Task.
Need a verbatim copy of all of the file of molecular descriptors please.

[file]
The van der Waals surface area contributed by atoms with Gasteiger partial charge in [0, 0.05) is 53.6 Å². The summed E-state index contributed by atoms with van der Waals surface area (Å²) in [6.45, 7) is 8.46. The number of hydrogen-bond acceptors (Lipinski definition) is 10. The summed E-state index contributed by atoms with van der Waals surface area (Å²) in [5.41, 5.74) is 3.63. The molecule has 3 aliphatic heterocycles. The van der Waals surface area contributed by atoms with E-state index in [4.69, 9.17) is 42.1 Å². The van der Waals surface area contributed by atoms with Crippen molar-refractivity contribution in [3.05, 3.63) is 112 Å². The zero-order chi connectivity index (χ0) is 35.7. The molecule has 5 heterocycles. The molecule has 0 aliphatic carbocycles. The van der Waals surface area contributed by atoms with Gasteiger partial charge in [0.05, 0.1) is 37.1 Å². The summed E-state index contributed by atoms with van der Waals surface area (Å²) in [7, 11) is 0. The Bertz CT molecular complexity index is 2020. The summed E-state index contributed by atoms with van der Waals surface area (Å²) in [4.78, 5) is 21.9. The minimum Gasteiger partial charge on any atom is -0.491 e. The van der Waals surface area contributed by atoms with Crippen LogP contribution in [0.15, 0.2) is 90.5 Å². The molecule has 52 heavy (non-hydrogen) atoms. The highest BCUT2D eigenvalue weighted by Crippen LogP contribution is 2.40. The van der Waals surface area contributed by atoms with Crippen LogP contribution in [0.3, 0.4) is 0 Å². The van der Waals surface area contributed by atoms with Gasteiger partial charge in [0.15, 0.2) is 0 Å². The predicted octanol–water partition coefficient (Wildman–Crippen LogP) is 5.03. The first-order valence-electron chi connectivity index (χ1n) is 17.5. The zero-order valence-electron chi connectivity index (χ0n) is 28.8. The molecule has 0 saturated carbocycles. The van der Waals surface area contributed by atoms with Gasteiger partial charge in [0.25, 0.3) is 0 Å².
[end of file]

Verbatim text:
The van der Waals surface area contributed by atoms with Gasteiger partial charge in [0, 0.05) is 53.6 Å². The summed E-state index contributed by atoms with van der Waals surface area (Å²) in [6.45, 7) is 8.46. The number of hydrogen-bond acceptors (Lipinski definition) is 10. The summed E-state index contributed by atoms with van der Waals surface area (Å²) in [5.41, 5.74) is 3.63. The molecule has 3 aliphatic heterocycles. The van der Waals surface area contributed by atoms with E-state index in [4.69, 9.17) is 42.1 Å². The van der Waals surface area contributed by atoms with Crippen molar-refractivity contribution in [3.05, 3.63) is 112 Å². The zero-order chi connectivity index (χ0) is 35.7. The molecule has 5 heterocycles. The molecule has 0 aliphatic carbocycles. The van der Waals surface area contributed by atoms with Gasteiger partial charge in [0.05, 0.1) is 37.1 Å². The summed E-state index contributed by atoms with van der Waals surface area (Å²) in [7, 11) is 0. The Bertz CT molecular complexity index is 2020. The summed E-state index contributed by atoms with van der Waals surface area (Å²) in [4.78, 5) is 21.9. The minimum Gasteiger partial charge on any atom is -0.491 e. The van der Waals surface area contributed by atoms with Crippen LogP contribution in [0.15, 0.2) is 90.5 Å². The molecule has 52 heavy (non-hydrogen) atoms. The highest BCUT2D eigenvalue weighted by Crippen LogP contribution is 2.40. The van der Waals surface area contributed by atoms with Crippen LogP contribution in [0.3, 0.4) is 0 Å². The van der Waals surface area contributed by atoms with Gasteiger partial charge in [0.15, 0.2) is 0 Å². The predicted octanol–water partition coefficient (Wildman–Crippen LogP) is 5.03. The first-order valence-electron chi connectivity index (χ1n) is 17.5. The zero-order valence-electron chi connectivity index (χ0n) is 28.8. The molecule has 0 saturated carbocycles. The van der Waals surface area contributed by atoms with Gasteiger partial charge in [0.25, 0.3) is 0 Å².